Issue Date October 21, 2005 Audit Report Number 2006-FW-1001 TO: Justin Ormsby Director, Office of Public Housing, 6APH FROM: Frank E. Baca Regional Inspector General for Audit, 6AGA SUBJECT: The Fort Worth Housing Authority, Fort Worth, Texas, Did Not Properly Apply Its Section 8 Subsidy Size Standards for Existing Tenants HIGHLIGHTS What We Audited and Why As part of the Inspector General’s annual audit program, we audited the Fort Worth Housing Authority’s (Authority) Section 8 program. We wanted to determine whether the Authority properly applied the subsidy size standards in its administrative plan. What We Found The Authority had sound policies regarding assignment of tenant subsidy size. However, it did not follow its policy when it neglected to change voucher sizes for as many as 382 tenants between January 2003 and March 2005. This resulted in $5,951 in ineligible payments, $174,667 in unsupported payments, and potential overpayments of $521,744 over the next 3.7 years. The Authority could better use its Section 8 funding and avoid future overpayments by strictly applying the subsidy size standards in its administrative plan, as required by U.S. Department of Housing and Urban Development (HUD) regulations. Further, the Authority’s Section 8 department enacted policy changes without approval from its board of commissioners. What We Recommend We recommend that you require the Authority to: (1) repay ineligible housing assistance overpayments of $5,951; (2) repay or support questioned costs of $174,667; (3) develop and implement procedures to ensure it assigns the correct subsidy size for all tenants to better use $521,744 in Section 8 funding; and (4) institute controls to ensure that the board of commissioners approves any program changes before being implemented. For each recommendation without a management decision, please respond and provide status reports in accordance with HUD Handbook 2000.06, REV-3. Please furnish us copies of any correspondence or directives issued because of the audit. Auditee’s Response We provided the Authority a draft report on September 20, 2005, and held an exit conference on September 23, 2005. At the exit conference, Authority officials said that they had provided us with the wrong subsidy standards during the audit. In its October 4, 2005 written response to the draft audit report, the Authority apologized for providing incorrect subsidy standards and disagreed with the audit results, which were based upon the incorrect subsidy standards. As a result of the Authority’s response, we modified Finding 1 of the report to reflect analysis using the correct subsidy size standards. Further, we added a finding on the Authority implementing policy not enacted by its board of commissioners. The Authority’s response and our evaluation of the response are in Appendix B of this report. 2 TABLE OF CONTENTS Background and Objectives 4 Results of Audit Finding 1: The Authority Did Not Properly Apply Its Section 8 Subsidy Size 5 Standards for Existing Tenants Finding 2: The Authority Enacted Policy Changes without Approval from Its 9 Board of Commissioners Scope and Methodology 12 Internal Controls 14 Appendixes A. Schedule of Questioned Costs 16 B. Auditee Comments and OIG’s Evaluation 17 3 BACKGROUND AND OBJECTIVES Fort Worth Housing Authority The Fort Worth Housing Authority (Authority) was created in 1938 by the City of Fort Worth and is governed by a five-member board of commissioners. It administers more than 4,800 Section 8 vouchers with funding of $29.9 million in fiscal year 2005. The majority of this funding is for the Housing Choice Voucher program. The U.S. Department of Housing and Urban Development (HUD) allocated an additional $2.5 million in funding for the Authority to administer its Section 8 programs. Section 8 Tenant-Based Assistance: Housing Choice Voucher Program The Authority uses its Section 8 funding to provide rental subsidies so eligible families can afford decent, safe, and sanitary housing in the private market. Participants may choose any housing that meets program requirements. The Authority pays a housing subsidy directly to the landlord on behalf of the participating family, who then pays the difference between the actual rent and the subsidy amount. The Authority determines eligibility based on income and family size in accordance with its administrative plan. The Authority verifies family income and composition annually and ensures the unit meets minimum housing quality standards. Section 8 Project-Based Certificate Program Project-based assistance has the same purpose and eligibility requirements as the Housing Choice Voucher program, but the assistance is tied to the housing unit. Families who move from the assisted unit do not have a right to continued assistance. The Authority managed funding for four project-based developments during the audit period that were included in the audit scope. Our audit objective was to determine whether the Authority properly applied the subsidy size standards in its administrative plan. 4 RESULTS OF AUDIT Finding 1: The Authority Did Not Properly Apply Its Section 8 Subsidy Size Standards for Existing Tenants The Authority paid for tenants to live in units larger than allowed under its administrative plan and HUD regulations. Although the Authority consistently applied its subsidy size standards for new Section 8 tenants, it did not reissue vouchers as required when existing tenants reported decreases in family size. As a result, from January 2003 to March 2005, the Authority made $5,951 in ineligible overpayments and $174,667 in unsupported housing assistance payments. In addition, the Authority may incur up to $521,744 in overpayments over the next 3.7 1 years unless it properly applies its subsidy size standards to existing tenants. Authority Establishes Subsidy Sizes HUD regulations required the Authority’s board of commissioners to adopt a written administrative plan that establishes local policies for administration of its Section 8 program. The Authority must administer its program in accordance with its administrative plan. 2 In its plan, the Authority must establish subsidy size standards that determine the number of bedrooms needed for families of different sizes. 3 Table 1 shows the subsidy size standards in effect during the audit period. Number of Number of Persons Bedrooms Minimum Maximum 0 1 1 1 1 2 2 2 4 3 3 6 4 5 8 Table 1: Fort Worth Housing Authority subsidy size standards 1 The median length of time in program for those receiving assistance in the 50 largest metropolitan statistical areas is 3.7 years. HUD Office of Policy Development and Research (2003). 2 24 Code of Federal Regulations 982.153. 3 24 Code of Federal Regulations 982.54(a) and (c). 5 The Authority Did Not Change Vouchers When Required The Authority consistently assigned subsidy size to new tenants entering the program within its approved standards. However, the Authority did not always reissue smaller vouchers to existing tenants when circumstances required it to do so. Also, some tenants held vouchers that were too small for their families. HUD regulations allowed the Authority to grant exceptions to its subsidy size standards under certain conditions. 4 The Authority’s administrative plan required tenants to request exceptions in writing and provide documentation as to why a larger subsidy size was necessary. In addition, the Authority’s policy required that approval of an increased voucher size would be dependent upon the financial feasibility of the program. However, the Authority’s staff allowed exceptions for existing tenants without explanation or documentation of tenant requests for exceptions. The files contained no supervisory approval for the exceptions or evidence the Authority weighed the financial feasibility of the voucher size. While the Authority did not require supervisory approval of exceptions, such a procedure would serve to enforce the Authority’s subsidy size standards and facilitate a financial feasibility review. A review of the tenant files indicated incorrect subsidy size assignments occurred when: A tenant reported a decrease in family size; The decrease in family size reduced the subsidy size for which the family qualified, requiring the Authority to issue a new voucher; and The housing counselor neglected to change the voucher and recalculate the subsidy payment. In most instances, the unit rent was less than the maximum subsidy for the correct voucher size. For example, a family consisted of a man and his son with a two- bedroom voucher. The son moved out after reaching adulthood, leaving the man as the only person in the unit. Under the Authority’s subsidy size standards, a single person only qualified for a one-bedroom voucher. The son’s move required the Authority to change the man’s voucher from two bedrooms to one. In this case, the man’s $615 rent for a two-bedroom apartment was less than the $643 maximum subsidy for a one-bedroom voucher. It appears the housing counselor did not change the voucher because the rent was below the maximum subsidy amount and there was no monetary impact for the Authority if the man remained in his $615 apartment. 4 24 Code of Federal Regulations 982.402(b)(8). 6 In a similar case, a housing counselor simply included a note on the recertification checklist that indicated the rent was within the maximum subsidy amount. Because rent amounts were often lower than the maximum subsidy amounts, this practice did not frequently result in subsidy overpayments. The Authority’s Section 8 managers acknowledged this was not appropriate and commented that staff needed additional training on the issue. The Authority should require its housing counselors to change vouchers under these circumstances to prevent future subsidy overpayments resulting from rent increases or tenant relocations. Analysis of the Authority’s housing assistance payments records showed 382 of 6,914 tenants (5.5 percent) held vouchers larger than allowed. The records further indicated that the Authority made possible overpayments for 125 of the 382 tenants. In addition, the Authority made $5,951 in ineligible subsidy overpayments for four tenants because it did not reduce voucher sizes when tenants reported changes in family composition. Unless the Authority can provide support that the subsidy payments were appropriate for the remaining 121 tenants, it should repay $174,667 in questionable payments related to these vouchers. The Authority did not overpay for the remaining tenants whose vouchers were too large because the rents were below the maximum subsidy amounts for the appropriate subsidy sizes. Nonetheless, the Authority should correct or support the voucher assignment for all 382 tenants identified in the analysis to prevent possible future overpayments and to comply with its administrative plan. Analysis of the Authority’s tenant data also identified tenants whose vouchers were too small for their families. In March 2005, the Authority had 88 tenants whose vouchers were too small based on its subsidy size standards. In 13 cases, the Authority assigned a family of seven a voucher for three or fewer bedrooms. Under its subsidy size standards, the Authority should have issued a family of seven a four-bedroom voucher. The Authority should take steps to ensure it issues vouchers of the appropriate subsidy size for all families. The Authority Could Better Use Funds by Applying its Subsidy Size Standards Correctly In addition to unsupported payments during the audit period, the Authority will continue to overpay housing assistance for tenants whose vouchers are too large until it corrects them. Based upon an analysis of the Authority’s March 2005 tenant data, 185 of its 4,809 tenants (3.8 percent) held vouchers larger than allowed under the Authority’s subsidy size standards. For 108 of the tenants, the Authority may have overpaid as much as $11,751 5 in March 2005. It did not overpay for the remaining 77 tenants whose vouchers were too large because their rent was less than the maximum subsidy amount for the correct voucher size. 5 Amount included in the $174,667 questioned above. 7 To avoid future overpayments, the Authority should correct or support the voucher sizes for all tenants whose vouchers were too large. Because the tenant files showed the Authority had not correctly applied its subsidy size standards for some tenants, the same situation will likely continue unless the Authority takes corrective action. If the Authority correctly applies its subsidy size standards for all tenants, it could put as much as $521,744 in housing assistance to better use over 3.7 years 6 by avoiding subsidy overpayments. The Authority could better document and enforce its compliance with the requirements in its administrative plan by requiring supervisory review and approval for all exceptions and following up on any exceptions identified through quality control procedures. Conclusion For new program participants, the Authority applied its subsidy size standards in accordance with its administrative plan. However, when circumstances required the Authority to change an existing tenant’s subsidy size and issue a new voucher, it often did not. As a result, the Authority made $5,951 in ineligible overpayments and $174,667 in unsupported housing assistance payments between January 2003 and March 2005. In addition, if the Authority corrects the voucher sizes for all 382 tenants whose vouchers were too large as of March 2005, it could put an estimated $521,744 in housing assistance to better use over the next 3.7 years. Recommendations We recommend that HUD require the Authority to: 1A. Repay ineligible housing assistance overpayments of $5,951. 1B. Support or repay unsupported housing assistance payments of $174,667. 1C. Develop and implement procedures to ensure it assigns housing vouchers in accordance with the subsidy size standards in its administrative plan, which could result in an estimated $521,744 in funding being put to better use. 6 Housing subsidy calculations are based on a number of interrelated factors that often change over time, including family composition, income, and unit rent. As a result, the potential overpayments identified here are estimates of potential cost savings from downsizing tenants’ vouchers in accordance with the Authority’s subsidy size standards ($11,751 x 12 months x 3.7 years = $521,744). 8 Finding 2: The Authority Enacted Policy Changes without Approval from Its Board of Commissioners The Authority’s Section 8 department enacted policy changes without approval from its board of commissioners. In an attempt to save money, the former director of assisted housing 7 (director) established and instructed staff to implement subsidy size standards stricter than those defined in the approved administrative plan. Although the director’s initiative began to achieve the desired cost savings, the board of commissioners never adopted the stricter policy. By implementing policy changes without approval from its board of commissioners, the Authority acted outside its administrative plan and HUD regulations. However, if the board of commissioners were to approve the stricter standards, the Authority could save as much as $2.12 million over the next 3.7 years. Policy Changes Enacted without Board Approval In HUD’s fiscal year 2005 appropriations act, Congress required housing authorities to control the increasing costs of vouchers. In February 2005, HUD issued a notice 8 providing several cost-savings suggestions to housing authorities in response to the congressionally imposed budget constraints. Among them was a suggestion to revise subsidy size standards to two persons per bedroom, regardless of sex or age. Early in 2005, the director established and instructed staff to implement stricter subsidy size standards than those defined in the approved administrative plan. 9 According to the Authority, managers and counselors considered the director’s instructions to be the policy of the Authority and implemented them as such. The stricter standards were in accordance with HUD guidance and, after only three months of implementation, reduced program costs by as much as $35,875 10 per month. The Authority’s policy allowed it to grant exceptions “for generations, unusual family concerns or medical reasons.”11 Managers trained staff on the stricter standards and counselors began to apply them as they recertified tenant eligibility. Counselors stated tenants quickly became aware of the change and over time reluctantly accepted the stricter standards and smaller voucher assignments. Although the Authority applied the stricter standards for all new tenants entering the program, it did not consistently apply them for existing tenants at recertification. 7 The director retired on August 1, 2005. 8 HUD Notice PIH 2005-9 (HA). 9 The director presented to us these subsidy standards as approved by the board of commissioners. 10 December 2004 per unit cost of $503.14 less March 2005 per unit cost of $495.68 multiplied by 4,809 tenants as of March 2005 ($503.14 - $495.68) x 4,809 = $35,875. 11 Refer to the Authority’s policy in Appendix B, page 18, section 6.3. 9 In discussing the draft audit report, the Authority disclosed that its board of commissioners had never approved the stricter standards even though the Authority had begun implementing them. Although the Authority had the flexibility to define its own subsidy size standards, these policies must be clearly stated in the administrative plan. HUD regulations required that the board of commissioners formally adopt the administrative plan and any revisions to the plan.12 When questioned about the implemented policy, the executive director acknowledged the director was not authorized to make changes without board approval. By implementing policy changes without approval from its board of commissioners, the Authority acted outside its administrative plan and HUD regulations. The Authority should institute controls to ensure the board of commissioners approves any program changes before they are implemented. In addition, if the board of commissioners were to approve them, the Authority could resume its implementation of the stricter standards, which could save approximately $59,000 per month, 13 when it recertifies existing tenants. Conclusion The stricter standards the director implemented began to achieve desired results by cutting program costs while allowing exceptions “for generations, unusual family concerns or medical reasons.” The Authority should not have implemented the stricter standards without approval of its board of commissioners. By doing so, the Authority did not comply with HUD requirements or implement its Section 8 program in accordance with its administrative plan. To ensure that it effectively and efficiently administers its $29.9 million in annual Section 8 funding, the Authority must establish controls to guarantee that policy changes are approved by its board of commissioners before being implemented. In addition, if the board of commissioners were to approve the implementation of the stricter standards for both new and existing tenants, the Authority could save more than $2.12 million over the next 3.7 years. 14 Recommendations We recommend that HUD require the Authority to: 2A. Institute controls to ensure that the board of commissioners approves any program changes before they are implemented. 12 24 Code of Federal Regulations 982.54. 13 Based on tenants as of March 2005. 14 $59,603 x 12 months x 3.7 years = $2,646,373 - $521,744 from Finding 1 = $2,124,629. 10 2B. Officially adopt, by board resolution, the stricter subsidy size standards. If the Authority applies the stricter standards to existing tenants at recertification, it could save as much as $2.12 million over the next 3.7 years. 11 SCOPE AND METHODOLOGY The audit covered the period from January 2003 through March 2005. To accomplish our objectives, we reviewed federal regulations, the Authority’s administrative plan, and its audited financial statements. We analyzed data provided by the Authority, reviewed tenant files, and interviewed Authority and HUD program staff. We performed fieldwork at the Authority’s administrative offices in Fort Worth, Texas, from May to July 2005. We obtained computer data files from the Authority that contained Section 8 housing assistance payments and related information for all tenants during the audit period. We validated the data in accordance with professional standards. 15 We analyzed the data using ACL software to identify the audit universe of tenants whose vouchers were too large based on family composition and the Authority’s subsidy size standards. Because of difficulty obtaining accurate policy information from the Authority, we revised our methodology during the audit. As discussed below, our final analysis of the Authority’s data is based on unadjusted housing assistance payments during the audit period. We performed comprehensive analytical testing of the Authority’s data to identify potential overpayments attributed to tenants whose vouchers were larger than allowed under the Authority’s subsidy size standards. This resulted in identification of unsupported payments of $180,618 for 125 tenants from January 2003 through March 2005. We reviewed a representative sample of 34 tenant files to support the data analysis. We used EZ-Quant software to generate the sample. From the tenant files reviewed, we identified $5,951 in ineligible overpayments resulting from the Authority’s failure to ensure tenant voucher assignments complied with its subsidy size standards. To illustrate the ongoing impact, we analyzed the Authority’s March 2005 tenant data to identify possible overpayments for tenants whose vouchers were larger than allowed. The analysis showed 382 of its 4,809 tenants held vouchers larger than allowed and the Authority potentially overpaid $11,751 in housing subsidy for 108 tenants. Over 3.7 years, 16 the Authority could overpay as much as $521,744 ($11,751 x 12 months x 3.7 years) unless it strictly enforces its subsidy size standards. We used statistical concepts to identify the sample files we reviewed. Therefore, the sample was expected to be representative of the population. A small representative sample was sufficient to support the conclusions reached from the data analysis in an objective manner; as such, we did not project the results of the sample testing to the population. We reduced unsupported amounts identified through data analysis by the ineligible amounts identified in the tenant file reviews so as not to duplicate the amounts. 15 Government Accountability Office, “Assessing the Reliability of Computer-Processed Data,” GAO-03-273G, October 2002. 16 The median length of time in program for those receiving assistance in the 50 largest metropolitan statistical areas is 3.7 years. HUD Office of Policy Development and Research (2003). 12 We evaluated the potential cost savings the Authority might achieve if it obtained board approval and fully implemented the stricter subsidy size standards discussed in Finding 2. We calculated the Authority’s unadjusted per unit cost in December 2004 and in March 2005. A comparison of the two showed the Authority’s implementation of the stricter standards reduced its per unit cost by $7.46, providing a realized cost savings of $35,875 per month. In addition, as of March 2005, 582 tenants held vouchers larger than allowed by the stricter standards. If it adopts this policy, the Authority could realize an additional monthly savings of up to $59,603. We conducted the audit in accordance with generally accepted government auditing standards. 13 INTERNAL CONTROLS Internal control is an integral component of an organization’s management that provides reasonable assurance that the following objectives are being achieved: • Effectiveness and efficiency of operations; • Reliability of financial reporting; and • Compliance with applicable laws and regulations. Internal controls relate to management’s plan, methods, and procedures used to meet its mission, goals, and objectives. Internal controls include the processes and procedures for planning, organizing, directing, and controlling program operations. They include the systems for measuring, reporting, and monitoring program performance. Relevant Internal Controls We determined the following internal controls were relevant to our audit objectives: • Effectiveness and efficiency of program operations - Policies and procedures that management has implemented to reasonably ensure that a program meets its objectives. • Validity and reliability of data - Policies and procedures that management has implemented to reasonably ensure valid and reliable data are obtained. • Compliance with laws and regulations - Policies and procedures that management has implemented to reasonably ensure resources are used consistent with laws and regulations. We assessed the relevant controls identified above. A significant weakness exists if management controls do not provide reasonable assurance that the process for planning, organizing, directing, and controlling program operations will meet the organization’s objectives. Significant Weaknesses Based on our review, we believe the following items are significant weaknesses: 14 • The Authority does not have adequate internal control processes for ensuring its housing counselors assign housing vouchers in accordance with the subsidy size standards in its administrative plan (see Finding 1). • The Authority does not have adequate internal controls to ensure that the board of commissioners approves policy changes before they are implemented (see Finding 2). 15 APPENDIXES Appendix A SCHEDULE OF QUESTIONED COSTS Funds to be Recommendation Put to Better Number Ineligible 1/ Unsupported 2/ Use 3/ 1A $5,951 1B $174,667 1C $521,744 2B $2,124,629 Totals $5,951 $174,667 $2,646,373 1/ Ineligible costs are costs charged to a HUD-financed or HUD-insured program or activity that the auditor believes are not allowable by law; contract; or federal, state, or local polices or regulations. 2/ Unsupported costs are those costs charged to a HUD-financed or HUD-insured program or activity when we cannot determine eligibility at the time of audit. Unsupported costs require a decision by HUD program officials. This decision, in addition to obtaining supporting documentation, might involve a legal interpretation or clarification of departmental policies and procedures. 3/ “Funds to be put to better use” are quantifiable savings that are anticipated to occur if an Office of Inspector General (OIG) recommendation is implemented, resulting in reduced expenditures at a later time for the activities in question. This includes costs not incurred, deobligation of funds, withdrawal of interest, reductions in outlays, avoidance of unnecessary expenditures, loans and guarantees not made, and other savings. 16 Appendix B AUDITEE COMMENTS AND OIG’S EVALUATION Ref to OIG Evaluation Auditee Comments Comment 1 Comment 2 Comment 3 Comment 4 17 18 19 OIG Evaluation of Auditee Comments Comment 1 We thank the Authority for its positive response. Unfortunately, the Authority had implemented the incorrect subsidy standards in an effort to reduce costs. As discussed in Finding 2, we agree with the Authority's effort to administer its Section 8 program efficiently and economically. However, the Authority should only implement policy enacted by its board of commissioners. We modified the report as necessary. Comment 2 We reviewed the information the Authority provided and changed the amount we reported as ineligible. We omitted the Authority’s attachments because they included private tenant information. We separately provided the Authority with detailed information regarding all ineligible amounts presented in the report. Comment 3 We re-evaluated the Authority’s tenant data using the standards the Authority provided with its response, which it asserts are those approved by its board of commissioners. Our review of sample tenant files during the audit showed the Authority did not consistently apply its subsidy size standards for existing tenants (see further information in Finding 1). We modified the report to reflect those changes. Comment 4 As discussed in Finding 1, the audit identified specific instances where the Authority did not correctly apply its subsidy size standards for existing tenants. We discussed the details of the individual cases with Authority staff throughout the audit. 20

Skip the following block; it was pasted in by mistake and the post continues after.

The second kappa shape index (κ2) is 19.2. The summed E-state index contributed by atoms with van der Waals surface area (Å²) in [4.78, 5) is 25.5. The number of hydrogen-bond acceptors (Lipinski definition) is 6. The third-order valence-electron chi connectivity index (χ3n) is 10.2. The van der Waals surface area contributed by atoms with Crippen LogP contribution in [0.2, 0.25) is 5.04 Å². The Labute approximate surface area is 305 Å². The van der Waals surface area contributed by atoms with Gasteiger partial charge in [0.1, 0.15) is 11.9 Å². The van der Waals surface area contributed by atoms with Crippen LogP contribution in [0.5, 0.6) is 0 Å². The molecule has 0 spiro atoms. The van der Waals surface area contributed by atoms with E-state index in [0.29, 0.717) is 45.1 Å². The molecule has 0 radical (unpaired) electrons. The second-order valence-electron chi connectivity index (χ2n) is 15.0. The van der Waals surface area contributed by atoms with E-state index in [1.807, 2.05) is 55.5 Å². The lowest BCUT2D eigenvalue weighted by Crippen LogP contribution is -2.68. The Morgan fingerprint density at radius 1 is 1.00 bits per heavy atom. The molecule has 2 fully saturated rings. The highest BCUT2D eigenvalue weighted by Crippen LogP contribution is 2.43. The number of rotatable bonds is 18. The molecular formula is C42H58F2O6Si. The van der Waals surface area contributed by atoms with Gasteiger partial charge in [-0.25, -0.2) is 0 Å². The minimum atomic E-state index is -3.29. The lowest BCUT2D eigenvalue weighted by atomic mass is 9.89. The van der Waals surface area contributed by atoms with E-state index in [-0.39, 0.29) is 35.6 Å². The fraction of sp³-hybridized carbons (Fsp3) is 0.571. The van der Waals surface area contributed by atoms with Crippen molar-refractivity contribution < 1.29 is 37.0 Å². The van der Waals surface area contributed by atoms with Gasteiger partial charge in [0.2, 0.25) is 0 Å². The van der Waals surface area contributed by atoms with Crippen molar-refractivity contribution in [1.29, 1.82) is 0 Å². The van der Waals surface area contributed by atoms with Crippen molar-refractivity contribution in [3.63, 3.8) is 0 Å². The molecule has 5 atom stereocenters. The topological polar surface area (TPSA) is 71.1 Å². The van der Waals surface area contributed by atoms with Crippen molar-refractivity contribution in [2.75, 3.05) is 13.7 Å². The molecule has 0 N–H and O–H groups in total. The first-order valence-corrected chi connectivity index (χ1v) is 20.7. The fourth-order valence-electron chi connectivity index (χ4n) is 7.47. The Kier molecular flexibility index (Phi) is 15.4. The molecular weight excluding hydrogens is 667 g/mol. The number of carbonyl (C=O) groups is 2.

Fort Worth Housing Authority, Fort Worth, TX, Did Not Properly Apply Its Section 8 Subsidy Size Standards for Existing Tenants
Published by the Department of Housing and Urban Development, Office of Inspector General on 2005-10-21.
Below is a raw (and likely hideous) rendition of the original report. (PDF)